I am delighted that the whole country is working as a team.

Jai Hind! Jai Maharashtra!”

India’s G20 logo is an extension of this message. It draws inspiration from the vibrant colours of India’s national flag—saffron, white, green and blue—and juxtaposes planet Earth with the lotus, India’s national flower that reflects growth amid challenges. The Earth reflects India’s pro-planet approach to life, one in perfect harmony with nature. The logo and the theme together convey a powerful message of India’s G20 Presidency, symbolising striving for just and equitable growth for all in the world navigating through these turbulent times, in a sustainable, holistic, responsible and inclusive manner.

India’s G20 Sherpa, Amitabh Kant believes that G20 is a platform to take India’s growth story to the world. In an interview, he reiterated how India has been able to successfully build a digital architecture with public service as its core motive and how the private sector has been given the space to innovate.

“India has done some unique things. It has built up the digital identity, it has ensured bank accounts, it has brought in the digital empowerment protection architecture, it has driven the CoWIN app, it has ensured fast payments which are seven times of what the US, Germany, France and Canada do together, it is three times of what China does, and, therefore, this is a very unique model of building railway tracks on the top of which private sector can innovate. So, India is the only country where PhonePe and Google Pay compete, and because innovation is taking place by the private sector on top of the railway track, there’s a huge, huge new model,” he explained.

Shri Bhupendra Patel

Chief Minister, Gujarat

“India has vital stake in the stability of the international economic and financial system. Participation of India in G20 has always been important as India is one of the major emerging economies which cannot be ignored. Honourable Prime Minister Shri Narendrabhai Modi has unveiled the logo of India’s G20 Presidency with a theme of ‘Vasudhaiva Kutumbakam’ or ‘One Earth, One Family, One Future’ that reflects the wider perspective on India’s long standing stance of cosmopolitanism. It is really heartening to learn that the AsiaOne Media Group is coming up with a special feature titled “India’s G20 Presidency: Promoting Universal Oneness with ‘One Earth, One Family, One Future.’” in the upcoming issue of the AsiaOne Magazine.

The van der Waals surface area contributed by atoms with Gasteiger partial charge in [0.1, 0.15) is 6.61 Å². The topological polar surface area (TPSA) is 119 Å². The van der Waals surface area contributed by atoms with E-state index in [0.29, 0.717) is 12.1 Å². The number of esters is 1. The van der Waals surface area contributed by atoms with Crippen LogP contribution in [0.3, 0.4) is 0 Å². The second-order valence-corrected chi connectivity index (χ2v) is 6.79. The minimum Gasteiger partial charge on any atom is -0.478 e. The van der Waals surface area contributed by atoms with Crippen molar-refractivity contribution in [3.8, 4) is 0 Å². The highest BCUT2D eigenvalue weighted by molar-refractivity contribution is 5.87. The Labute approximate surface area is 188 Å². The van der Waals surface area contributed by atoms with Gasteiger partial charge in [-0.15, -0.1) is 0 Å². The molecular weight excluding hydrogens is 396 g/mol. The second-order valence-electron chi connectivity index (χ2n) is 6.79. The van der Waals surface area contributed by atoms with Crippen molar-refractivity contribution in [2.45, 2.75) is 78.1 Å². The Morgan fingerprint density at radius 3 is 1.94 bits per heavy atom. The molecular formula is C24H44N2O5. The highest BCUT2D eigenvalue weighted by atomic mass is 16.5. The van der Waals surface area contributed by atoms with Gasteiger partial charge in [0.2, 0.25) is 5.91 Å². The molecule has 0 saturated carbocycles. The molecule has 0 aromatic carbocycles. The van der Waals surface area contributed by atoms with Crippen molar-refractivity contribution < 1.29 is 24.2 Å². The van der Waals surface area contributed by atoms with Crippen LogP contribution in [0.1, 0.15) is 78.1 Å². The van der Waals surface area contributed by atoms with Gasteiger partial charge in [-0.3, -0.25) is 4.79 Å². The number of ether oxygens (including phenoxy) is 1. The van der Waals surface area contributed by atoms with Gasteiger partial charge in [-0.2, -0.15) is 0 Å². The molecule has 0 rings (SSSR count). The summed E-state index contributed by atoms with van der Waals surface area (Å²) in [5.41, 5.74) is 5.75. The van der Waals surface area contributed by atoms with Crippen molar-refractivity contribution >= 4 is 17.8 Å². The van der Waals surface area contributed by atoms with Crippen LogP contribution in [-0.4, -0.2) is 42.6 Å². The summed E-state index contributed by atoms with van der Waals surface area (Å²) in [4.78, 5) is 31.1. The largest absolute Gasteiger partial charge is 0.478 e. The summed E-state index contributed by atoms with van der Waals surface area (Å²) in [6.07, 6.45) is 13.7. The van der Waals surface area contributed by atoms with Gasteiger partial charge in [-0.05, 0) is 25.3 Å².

I am delighted to learn that this magazine believes that for India, G20 Presidency would be a watershed moment in the history. I hereby extend my heartiest best wishes to the editorial team of the AsiaOne Magazine for a bright future ahead.”

The eminent bureaucrat added that if the world wants to eradicate inequality and bring about transformation, the world needs to replicate the India model. “There’s an open API and this is interoperable. It is not costly and safe, and it has been transformational in India. Since it is transformational, the lessons learned from here of size and scale can then be implemented,” he said.

India’s Priorities for the G20

Green Development, Climate Finance & LiFE: Climate change is a key priority for India’s G20 presidency, with a particular focus towards climate finance and technology, and ensuring just energy transitions for developing nations globally. Understanding that the issue of climate change cuts across industry, society and sectors, India offers the world LiFE—a behaviour-based movement that draws from its ancient, rich, sustainable traditions to nudge consumers, and in-turn markets, to adopt environmentally-conscious practices.

Accelerated, Inclusive and Resilient Growth: Accelerated, resilient and inclusive growth is a cornerstone for sustainable development. During its G20 Presidency, India aims to focus on areas that have the potential to bring structural transformation. This includes an ambition to accelerate integration of MSMEs in global trade, bring in the spirit of trade for growth, promote labour rights and secure labour welfare, address the global skills gap, and build inclusive agricultural value chains and food systems, among others.

Accelerating Progress on SDGs: India’s G20 Presidency collides with the crucial midpoint of the 2030 Agenda or the 17 Sustainable Development Goals (SDGs). As such, India acknowledges the detrimental impact of COVID-19, which changed the current decade of action into a decade of recovery. In line with this perspective, India wants to focus on recommitting G20’s efforts to achieving the targets laid out in the 2030 Agenda for Sustainable Development.